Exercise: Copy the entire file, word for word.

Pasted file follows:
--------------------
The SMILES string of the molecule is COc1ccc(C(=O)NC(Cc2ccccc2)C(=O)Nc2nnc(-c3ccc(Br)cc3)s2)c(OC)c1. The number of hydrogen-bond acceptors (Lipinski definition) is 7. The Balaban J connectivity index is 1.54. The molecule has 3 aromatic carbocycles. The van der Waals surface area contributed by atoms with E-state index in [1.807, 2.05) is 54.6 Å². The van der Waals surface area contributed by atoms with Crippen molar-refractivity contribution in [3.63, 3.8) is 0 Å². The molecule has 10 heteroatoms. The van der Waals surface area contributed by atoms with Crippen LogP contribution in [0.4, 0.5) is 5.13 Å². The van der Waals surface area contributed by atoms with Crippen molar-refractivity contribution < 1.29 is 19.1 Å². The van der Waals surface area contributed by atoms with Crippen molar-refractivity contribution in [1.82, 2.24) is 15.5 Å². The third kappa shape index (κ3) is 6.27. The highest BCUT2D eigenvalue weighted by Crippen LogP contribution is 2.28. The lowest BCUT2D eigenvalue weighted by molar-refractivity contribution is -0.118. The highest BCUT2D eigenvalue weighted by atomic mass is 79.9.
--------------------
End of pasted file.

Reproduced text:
The SMILES string of the molecule is COc1ccc(C(=O)NC(Cc2ccccc2)C(=O)Nc2nnc(-c3ccc(Br)cc3)s2)c(OC)c1. The number of hydrogen-bond acceptors (Lipinski definition) is 7. The Balaban J connectivity index is 1.54. The molecule has 3 aromatic carbocycles. The van der Waals surface area contributed by atoms with E-state index in [1.807, 2.05) is 54.6 Å². The van der Waals surface area contributed by atoms with Crippen molar-refractivity contribution in [3.63, 3.8) is 0 Å². The molecule has 10 heteroatoms. The van der Waals surface area contributed by atoms with Crippen LogP contribution in [0.4, 0.5) is 5.13 Å². The van der Waals surface area contributed by atoms with Crippen molar-refractivity contribution < 1.29 is 19.1 Å². The van der Waals surface area contributed by atoms with Crippen molar-refractivity contribution in [1.82, 2.24) is 15.5 Å². The third kappa shape index (κ3) is 6.27. The highest BCUT2D eigenvalue weighted by Crippen LogP contribution is 2.28. The lowest BCUT2D eigenvalue weighted by molar-refractivity contribution is -0.118. The highest BCUT2D eigenvalue weighted by atomic mass is 79.9.